Adashino Nenbutsuji, Arashiyama, Kyoto
Exploring Adashino Nenbutsuji
Bamboo at Adashino Nenbutsuji, Arashiyama, Kyoto

If you’re feeling a little peckish and want to enjoy a meal before rejoining the crowds of the main street, there are a few places to eat on this stretch of your journey. We enjoyed the soba as well as the ambience at Azasino

Azashino Soba exterior
Azashino interior

Other quiet pockets of Kyoto

A few other quiet spots to check out in Arashiyama include Nison-in and Daihikaku Senkoji. If you’re interested in experiencing more Buddhist culture, book ahead for a Bib Gourmand vegan meal at Shigetsu prepared by the monks at Tenryū-ji.  

In wider Kyoto, we would encourage you to look for an adventure off the beaten track. There are plenty of spots, trust us. As a starting point, have a look at our articles on the famous tea-producing region of Uji or the UNESCO listed seaside village of Ine.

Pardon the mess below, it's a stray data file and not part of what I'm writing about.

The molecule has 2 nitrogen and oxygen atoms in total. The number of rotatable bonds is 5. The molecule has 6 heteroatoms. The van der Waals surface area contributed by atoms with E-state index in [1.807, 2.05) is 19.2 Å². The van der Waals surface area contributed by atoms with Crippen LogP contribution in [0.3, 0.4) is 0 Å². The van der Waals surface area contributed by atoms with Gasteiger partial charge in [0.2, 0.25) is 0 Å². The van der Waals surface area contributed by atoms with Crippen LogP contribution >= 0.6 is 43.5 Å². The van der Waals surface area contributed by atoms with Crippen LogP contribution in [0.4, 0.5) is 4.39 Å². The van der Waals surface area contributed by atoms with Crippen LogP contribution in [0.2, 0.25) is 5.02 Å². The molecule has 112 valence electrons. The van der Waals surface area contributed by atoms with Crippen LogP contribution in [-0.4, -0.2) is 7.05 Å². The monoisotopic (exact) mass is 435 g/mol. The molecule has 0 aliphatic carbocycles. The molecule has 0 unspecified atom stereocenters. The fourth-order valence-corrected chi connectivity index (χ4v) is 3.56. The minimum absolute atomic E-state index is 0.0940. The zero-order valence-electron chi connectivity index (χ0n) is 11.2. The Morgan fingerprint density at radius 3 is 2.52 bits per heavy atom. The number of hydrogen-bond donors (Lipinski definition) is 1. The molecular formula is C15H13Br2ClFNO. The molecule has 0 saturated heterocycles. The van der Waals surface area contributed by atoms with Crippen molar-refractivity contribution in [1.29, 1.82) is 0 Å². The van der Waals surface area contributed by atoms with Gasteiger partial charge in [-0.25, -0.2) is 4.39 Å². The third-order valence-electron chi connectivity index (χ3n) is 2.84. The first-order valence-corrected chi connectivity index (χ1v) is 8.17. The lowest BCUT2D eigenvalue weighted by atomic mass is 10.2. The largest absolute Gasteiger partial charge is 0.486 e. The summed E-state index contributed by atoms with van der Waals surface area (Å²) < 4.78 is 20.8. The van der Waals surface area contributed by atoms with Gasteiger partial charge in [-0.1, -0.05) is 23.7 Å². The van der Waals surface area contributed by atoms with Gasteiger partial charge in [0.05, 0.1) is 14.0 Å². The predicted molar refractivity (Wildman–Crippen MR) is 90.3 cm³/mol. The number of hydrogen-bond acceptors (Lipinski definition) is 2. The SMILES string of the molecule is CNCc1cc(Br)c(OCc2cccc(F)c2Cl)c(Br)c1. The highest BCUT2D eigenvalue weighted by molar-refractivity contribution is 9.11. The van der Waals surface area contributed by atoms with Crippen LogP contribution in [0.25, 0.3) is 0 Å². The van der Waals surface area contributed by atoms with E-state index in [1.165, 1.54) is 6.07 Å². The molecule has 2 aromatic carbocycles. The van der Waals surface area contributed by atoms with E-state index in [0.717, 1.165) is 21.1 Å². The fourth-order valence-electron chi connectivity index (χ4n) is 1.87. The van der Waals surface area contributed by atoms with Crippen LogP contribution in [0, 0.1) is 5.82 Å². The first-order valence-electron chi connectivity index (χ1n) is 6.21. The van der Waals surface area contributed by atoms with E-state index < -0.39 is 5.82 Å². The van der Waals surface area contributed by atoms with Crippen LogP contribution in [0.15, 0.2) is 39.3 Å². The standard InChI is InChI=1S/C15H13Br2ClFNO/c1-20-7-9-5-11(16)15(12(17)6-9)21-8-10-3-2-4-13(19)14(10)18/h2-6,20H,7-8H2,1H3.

Many curious adventures await if you just explore a little further.

Entrance to Otagi Nenbutsuji

How to get to Otagi Nenbutsuji

From JR Saga-Arashiyama Station, a taxi takes five minutes and costs approximately ¥1,000. The bus takes around 25 minutes and costs around ¥230 per person. Make your way to the Nonomiya bus stop and take bus #62, 72, 92, or 94 bound for Kiyotaki, getting off at “Otagi Dera Mae” bus stop.  

Name: Otagi Nenbutsuji (愛宕念仏寺)
Address: 2-5 Sagatoriimoto Fukatanicho, Ukyo Ward, Kyoto, 616-8439
Open: 08:00am–4:30pm daily
Admission: ¥400. Free if under 15 years old. 

Post by Japan Journeys.